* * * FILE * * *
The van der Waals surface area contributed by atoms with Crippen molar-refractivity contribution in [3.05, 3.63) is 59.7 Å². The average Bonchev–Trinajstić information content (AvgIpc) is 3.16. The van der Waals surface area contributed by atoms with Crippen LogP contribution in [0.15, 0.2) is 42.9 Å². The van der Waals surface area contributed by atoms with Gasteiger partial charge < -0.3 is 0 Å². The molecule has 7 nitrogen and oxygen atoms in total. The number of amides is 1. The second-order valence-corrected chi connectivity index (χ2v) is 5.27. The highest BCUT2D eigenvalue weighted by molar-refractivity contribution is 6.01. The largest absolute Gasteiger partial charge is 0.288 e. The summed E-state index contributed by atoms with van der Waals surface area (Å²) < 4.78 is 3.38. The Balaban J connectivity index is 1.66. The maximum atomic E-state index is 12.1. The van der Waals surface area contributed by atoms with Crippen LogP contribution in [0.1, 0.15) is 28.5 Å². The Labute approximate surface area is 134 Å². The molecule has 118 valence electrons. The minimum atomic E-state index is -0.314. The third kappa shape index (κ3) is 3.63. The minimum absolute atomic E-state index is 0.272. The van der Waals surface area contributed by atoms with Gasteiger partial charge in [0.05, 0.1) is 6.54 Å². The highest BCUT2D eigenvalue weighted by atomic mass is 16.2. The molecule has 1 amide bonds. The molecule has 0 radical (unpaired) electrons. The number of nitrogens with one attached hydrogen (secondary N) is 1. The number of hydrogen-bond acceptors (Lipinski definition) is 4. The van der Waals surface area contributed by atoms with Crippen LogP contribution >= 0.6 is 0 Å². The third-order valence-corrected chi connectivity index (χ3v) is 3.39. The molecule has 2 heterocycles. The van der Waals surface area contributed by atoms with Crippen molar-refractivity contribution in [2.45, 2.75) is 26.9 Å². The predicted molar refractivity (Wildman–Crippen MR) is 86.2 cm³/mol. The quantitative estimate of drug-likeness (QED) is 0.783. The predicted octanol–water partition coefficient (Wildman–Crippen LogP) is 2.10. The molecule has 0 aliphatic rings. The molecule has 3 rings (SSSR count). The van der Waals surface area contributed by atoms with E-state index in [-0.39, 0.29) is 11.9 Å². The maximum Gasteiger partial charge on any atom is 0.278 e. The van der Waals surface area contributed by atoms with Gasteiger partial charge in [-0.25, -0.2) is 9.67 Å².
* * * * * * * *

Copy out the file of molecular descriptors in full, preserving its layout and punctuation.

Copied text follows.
The van der Waals surface area contributed by atoms with Crippen molar-refractivity contribution in [3.05, 3.63) is 59.7 Å². The average Bonchev–Trinajstić information content (AvgIpc) is 3.16. The van der Waals surface area contributed by atoms with Crippen LogP contribution in [0.15, 0.2) is 42.9 Å². The van der Waals surface area contributed by atoms with Gasteiger partial charge < -0.3 is 0 Å². The molecule has 7 nitrogen and oxygen atoms in total. The number of amides is 1. The second-order valence-corrected chi connectivity index (χ2v) is 5.27. The highest BCUT2D eigenvalue weighted by molar-refractivity contribution is 6.01. The largest absolute Gasteiger partial charge is 0.288 e. The summed E-state index contributed by atoms with van der Waals surface area (Å²) < 4.78 is 3.38. The Balaban J connectivity index is 1.66. The maximum atomic E-state index is 12.1. The van der Waals surface area contributed by atoms with Crippen LogP contribution in [0.1, 0.15) is 28.5 Å². The Labute approximate surface area is 134 Å². The molecule has 118 valence electrons. The minimum atomic E-state index is -0.314. The third kappa shape index (κ3) is 3.63. The minimum absolute atomic E-state index is 0.272. The van der Waals surface area contributed by atoms with Gasteiger partial charge in [0.05, 0.1) is 6.54 Å². The highest BCUT2D eigenvalue weighted by atomic mass is 16.2. The molecule has 1 amide bonds. The molecule has 0 radical (unpaired) electrons. The number of nitrogens with one attached hydrogen (secondary N) is 1. The number of hydrogen-bond acceptors (Lipinski definition) is 4. The van der Waals surface area contributed by atoms with Crippen LogP contribution >= 0.6 is 0 Å². The third-order valence-corrected chi connectivity index (χ3v) is 3.39. The molecule has 2 heterocycles. The van der Waals surface area contributed by atoms with Crippen molar-refractivity contribution in [2.45, 2.75) is 26.9 Å². The predicted molar refractivity (Wildman–Crippen MR) is 86.2 cm³/mol. The quantitative estimate of drug-likeness (QED) is 0.783. The predicted octanol–water partition coefficient (Wildman–Crippen LogP) is 2.10. The molecule has 0 aliphatic rings. The molecule has 3 rings (SSSR count). The van der Waals surface area contributed by atoms with E-state index in [-0.39, 0.29) is 11.9 Å². The maximum Gasteiger partial charge on any atom is 0.278 e. The van der Waals surface area contributed by atoms with Gasteiger partial charge in [-0.25, -0.2) is 9.67 Å².